When Judith Dern first moved to Seattle in the mid-1990s, she didn’t know what to expect from the city’s dining landscape, as she left the bustling food scene of San Francisco.

“People said, ‘Well, what are you going to eat up there?’” she recalled. 

Almost a quarter-century later, the answer has proven to be plenty.

The Magnolia resident is now sharing some of what’s she learned about the region’s rich culinary history in her new book, “The Food and Drink of Seattle: From Wild Salmon to Craft Beer.” Dern will be at Magnolia’s Bookstore (3206 W. McGraw St.) on Saturday from 4 to 7 p.m., during the Magnolia Art Walk.

Checking in at well over 200 pages — not including an extensive bibliography — Dern’s book runs the gamut, from the area’s geology and geography (which determined what crops are native to the Pacific Northwest), to the influence of immigration, all the way to present-day dining.

“There were so many dimensions to it that intrigued me,” she said.

Dern admits the scope wasn’t without its challenges, and there was a lot to learn over what proved to be a three-year process. As a transplant, she didn’t have the benefit of learning local history in school.

“How do you narrow it enough to tell the story, be authentic, and recognize the people that had an impact in making the city’s food story what it is?” she said.

And while Dern is no stranger to culinary writing, as the author of several cookbooks and numerous national and regional magazine articles, her latest endeavor was far more intensive, with an “academic research umbrella over it,” she said. The onus was on her to make that a compelling read.

“I wanted the writing style on this to be approachable and fun to read, as well as factual,” she said, "so finding that balance was important to me.”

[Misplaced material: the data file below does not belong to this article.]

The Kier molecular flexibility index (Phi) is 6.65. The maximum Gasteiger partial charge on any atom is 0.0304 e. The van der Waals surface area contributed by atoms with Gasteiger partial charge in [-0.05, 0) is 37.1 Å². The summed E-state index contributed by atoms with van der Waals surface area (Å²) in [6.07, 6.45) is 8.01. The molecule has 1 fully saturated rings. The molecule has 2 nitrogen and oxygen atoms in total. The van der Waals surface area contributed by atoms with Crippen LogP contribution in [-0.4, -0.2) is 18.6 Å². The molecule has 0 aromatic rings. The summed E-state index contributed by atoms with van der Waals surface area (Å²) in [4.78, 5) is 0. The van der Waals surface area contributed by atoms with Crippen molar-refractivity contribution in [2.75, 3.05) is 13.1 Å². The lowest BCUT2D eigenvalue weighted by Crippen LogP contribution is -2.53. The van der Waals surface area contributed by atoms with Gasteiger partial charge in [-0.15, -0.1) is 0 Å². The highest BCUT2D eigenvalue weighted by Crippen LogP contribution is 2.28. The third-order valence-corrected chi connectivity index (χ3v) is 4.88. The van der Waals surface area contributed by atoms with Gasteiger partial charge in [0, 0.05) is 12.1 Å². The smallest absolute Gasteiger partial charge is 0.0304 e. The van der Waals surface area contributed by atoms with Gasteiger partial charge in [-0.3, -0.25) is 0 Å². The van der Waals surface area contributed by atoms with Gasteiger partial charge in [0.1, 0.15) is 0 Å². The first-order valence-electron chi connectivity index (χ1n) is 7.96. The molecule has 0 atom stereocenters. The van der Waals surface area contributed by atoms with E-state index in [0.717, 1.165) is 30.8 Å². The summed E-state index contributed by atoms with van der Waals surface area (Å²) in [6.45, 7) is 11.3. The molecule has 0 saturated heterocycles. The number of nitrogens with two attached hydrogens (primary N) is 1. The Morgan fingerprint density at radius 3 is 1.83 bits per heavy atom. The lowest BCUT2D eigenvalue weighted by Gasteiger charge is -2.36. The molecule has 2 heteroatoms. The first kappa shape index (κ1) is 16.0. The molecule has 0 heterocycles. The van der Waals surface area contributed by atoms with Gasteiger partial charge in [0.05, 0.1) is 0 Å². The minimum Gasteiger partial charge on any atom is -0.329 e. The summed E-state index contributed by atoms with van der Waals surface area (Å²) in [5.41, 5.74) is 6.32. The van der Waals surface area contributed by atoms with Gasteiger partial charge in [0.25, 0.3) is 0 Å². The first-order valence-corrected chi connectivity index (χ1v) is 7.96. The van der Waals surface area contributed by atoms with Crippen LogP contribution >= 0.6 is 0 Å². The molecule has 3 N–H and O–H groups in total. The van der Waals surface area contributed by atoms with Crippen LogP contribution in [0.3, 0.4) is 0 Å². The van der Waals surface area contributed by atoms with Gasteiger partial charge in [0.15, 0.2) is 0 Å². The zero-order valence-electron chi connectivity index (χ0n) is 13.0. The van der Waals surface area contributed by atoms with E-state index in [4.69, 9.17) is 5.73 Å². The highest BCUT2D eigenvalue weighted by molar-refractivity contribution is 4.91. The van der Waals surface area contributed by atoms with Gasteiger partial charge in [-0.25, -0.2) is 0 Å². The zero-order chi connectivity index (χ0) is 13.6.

But the breadth of information didn’t dissuade her.

“The carrot at the end of the stick was that nobody else had done this,” she said,” and I felt that it was just such fascinating information to share.”

What did Dern find particularly interesting? For one, while many jettisoned their cast-iron cook stoves as they traveled West in the mid-1800s, Mary Denny (wife of Arthur Denny) brought hers all the way to Seattle. Another was that the first person to establish a restaurant in the city — a combination restaurant/barbershop, to be exact — was the city’s first African-American resident, Manuel Lopes, in 1853. And then, there’s the saga of Pike Place Market.

“How that came together was like, whoa, we’ve gone through this sort of industrial upscale before,” she said.

She was also compelled by the general question of how to define Seattle cuisine, and by how accessible the city’s food culture is.

“A home cook can go buy wild Alaska salmon [directly from markets stocked by Seattle-based fishermen]” she said. “We’re so lucky to have the produce grown close by, and that’s something that most cities do not have, which to me sets Seattle far apart.”

In addition to the considerable history, Dern also peppered in several recipes — including one for the classic Canlis Salad.

“I thought the recipes were important, just to sort of give a flavor of what Seattle’s about,” she said.

The book is the latest in the “Big City Food Biographies Series,” published by Rowman & Littlefield.

For more information on Dern, visit her website, www.judithhdern.com. To comment on this story, write to QAMagNews@nwlink.com.